Tui is the first bird to sing every morning and the last to go to sleep every night. No more than a foot (30 cm) from tip to tail and weighing at most 4 ounces (124gm), prosthemadera novaeseelandiae was named the parson bird by early settlers because of the white tuft at his throat. But his behaviour is quite uncharitable. He is the undisputed neighbourhood bully. When tui takes ‘ownership’ of a flowering tree or bush, he chases off all-comers, big and small. In the kowhai tree, he harasses kereru, until the much larger wood pigeon departs to find a quieter meal. Our bottle brush tree is sending out invitations to all nectar eaters with it’s fire engine red flowers this month and the tuis are scrapping over the spoils. They clap their wings to intimidate smaller birds like korimako the bellbird and chase and harry each other like dog fighting pilots. In the garden, the whir of their wings as they race past your ears fuels fear of a collision but their precision never fails. They may be mean but you can’t help but admire them.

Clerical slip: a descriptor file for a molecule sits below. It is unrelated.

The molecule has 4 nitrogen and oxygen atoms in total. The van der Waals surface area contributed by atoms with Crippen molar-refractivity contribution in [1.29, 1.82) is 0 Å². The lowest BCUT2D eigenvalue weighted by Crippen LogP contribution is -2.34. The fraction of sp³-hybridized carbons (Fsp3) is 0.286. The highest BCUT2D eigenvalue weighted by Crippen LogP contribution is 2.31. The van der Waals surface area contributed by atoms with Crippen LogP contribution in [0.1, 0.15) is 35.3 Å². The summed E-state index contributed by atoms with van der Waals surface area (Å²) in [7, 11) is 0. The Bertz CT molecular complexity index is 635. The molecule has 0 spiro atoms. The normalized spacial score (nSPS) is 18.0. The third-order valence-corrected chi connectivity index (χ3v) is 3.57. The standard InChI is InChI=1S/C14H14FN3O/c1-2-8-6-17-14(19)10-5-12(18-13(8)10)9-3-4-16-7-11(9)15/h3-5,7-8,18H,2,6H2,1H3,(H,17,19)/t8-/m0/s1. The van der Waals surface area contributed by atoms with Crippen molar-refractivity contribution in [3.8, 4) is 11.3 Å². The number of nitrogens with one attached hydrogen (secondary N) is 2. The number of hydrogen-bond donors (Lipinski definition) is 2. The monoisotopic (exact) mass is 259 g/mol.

NZ Birds Online says ‘Tui are boisterous, medium-sized, common and widespread bird of forest and suburbia – unless you live in Canterbury. They look black from a distance, but in good light tui have a blue, green and bronze iridescent sheen, and distinctive white throat tufts (poi). They are usually very vocal, with a complicated mix of tuneful notes interspersed with coughs, grunts and wheezes. In flight, their bodies slant with the head higher than the tail, and their noisy whirring flight is interspersed with short glides.’